This video adapted from Bullfrog Films examines the effects of global warming on the Pacific island of Samoa with testimonials from an expert in both western science knowledge and traditional ecological knowledge. Background essay and discussion questions are included.

This simulation allows students to explore the change in sea surface pH levels with increasing CO2 levels.

This color-coded map displays a progression of changing five-year average global surface temperatures anomalies from 1880 through 2010. The final frame represents global temperature anomalies averaged from 2006 to 2010. The temperature anomalies are computed relative to the base period 1951-1980.

This suite of short video clips is part of a series produced by the Switch Energy project. There are several video segments that discuss different perspectives of biofuels as a renewable source of energy.

This interactive visualization from the NASA Earth Observatory website compares Arctic sea ice minimum extent from 1984 to that of 2012.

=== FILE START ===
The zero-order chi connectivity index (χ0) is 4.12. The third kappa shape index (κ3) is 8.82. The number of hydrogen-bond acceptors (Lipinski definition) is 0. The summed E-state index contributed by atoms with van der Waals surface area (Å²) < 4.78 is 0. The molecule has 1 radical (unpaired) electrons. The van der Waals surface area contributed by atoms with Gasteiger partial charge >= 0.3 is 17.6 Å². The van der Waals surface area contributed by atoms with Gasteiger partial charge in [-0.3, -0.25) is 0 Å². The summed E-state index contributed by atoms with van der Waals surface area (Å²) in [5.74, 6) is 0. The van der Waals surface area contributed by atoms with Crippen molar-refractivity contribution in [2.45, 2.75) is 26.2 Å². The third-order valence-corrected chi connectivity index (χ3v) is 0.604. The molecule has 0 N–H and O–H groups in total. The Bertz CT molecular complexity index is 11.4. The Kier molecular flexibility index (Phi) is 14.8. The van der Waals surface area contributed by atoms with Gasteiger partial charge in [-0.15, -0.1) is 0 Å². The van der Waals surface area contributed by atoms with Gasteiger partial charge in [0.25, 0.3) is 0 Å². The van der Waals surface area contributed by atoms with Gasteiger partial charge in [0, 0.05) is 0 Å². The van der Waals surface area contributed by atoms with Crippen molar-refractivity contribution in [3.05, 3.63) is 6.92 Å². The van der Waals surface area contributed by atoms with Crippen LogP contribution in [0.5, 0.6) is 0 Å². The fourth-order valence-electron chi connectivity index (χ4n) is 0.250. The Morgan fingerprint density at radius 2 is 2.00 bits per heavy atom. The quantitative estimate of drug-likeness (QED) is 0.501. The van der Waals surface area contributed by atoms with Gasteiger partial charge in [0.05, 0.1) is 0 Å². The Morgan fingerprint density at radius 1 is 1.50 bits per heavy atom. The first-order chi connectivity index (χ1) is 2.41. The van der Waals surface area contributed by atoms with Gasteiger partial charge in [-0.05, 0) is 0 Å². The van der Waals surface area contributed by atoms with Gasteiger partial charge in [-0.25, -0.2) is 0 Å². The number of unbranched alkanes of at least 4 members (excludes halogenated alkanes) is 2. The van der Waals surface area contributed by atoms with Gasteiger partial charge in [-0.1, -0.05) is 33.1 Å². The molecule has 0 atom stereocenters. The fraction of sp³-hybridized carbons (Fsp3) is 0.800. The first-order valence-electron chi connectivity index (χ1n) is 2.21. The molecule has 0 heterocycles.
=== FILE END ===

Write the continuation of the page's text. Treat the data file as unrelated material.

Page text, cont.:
This animated video outlines Earth's energy. The video presents a progression from identifying the different energy systems to the differences between external and internal energy sources and how that energy is cycled and used.

In this activity, students investigate soil erosion and how a changing climate could influence erosion rates in agricultural areas. This activity is part of a larger InTeGrate module called Growing Concern.

This site provides a useful set of graphical representations of mean temperature change in different land/ocean surfaces over the past 120+ years.

This activity allows students to demonstrate the thermal expansion of water for themselves using water bottles and straws. The discussion allows them to explore the connection between this concept and sea level rise due to climate change.

This visualization focuses on public acceptance of climate science. The set of interactive maps illustrates public opinion on a variety of climate beliefs, risk perceptions, and policy support. The data is from the Yale Project on Climate Communication and is updated every one to two years. The most recent data at the time of this record is 2019.

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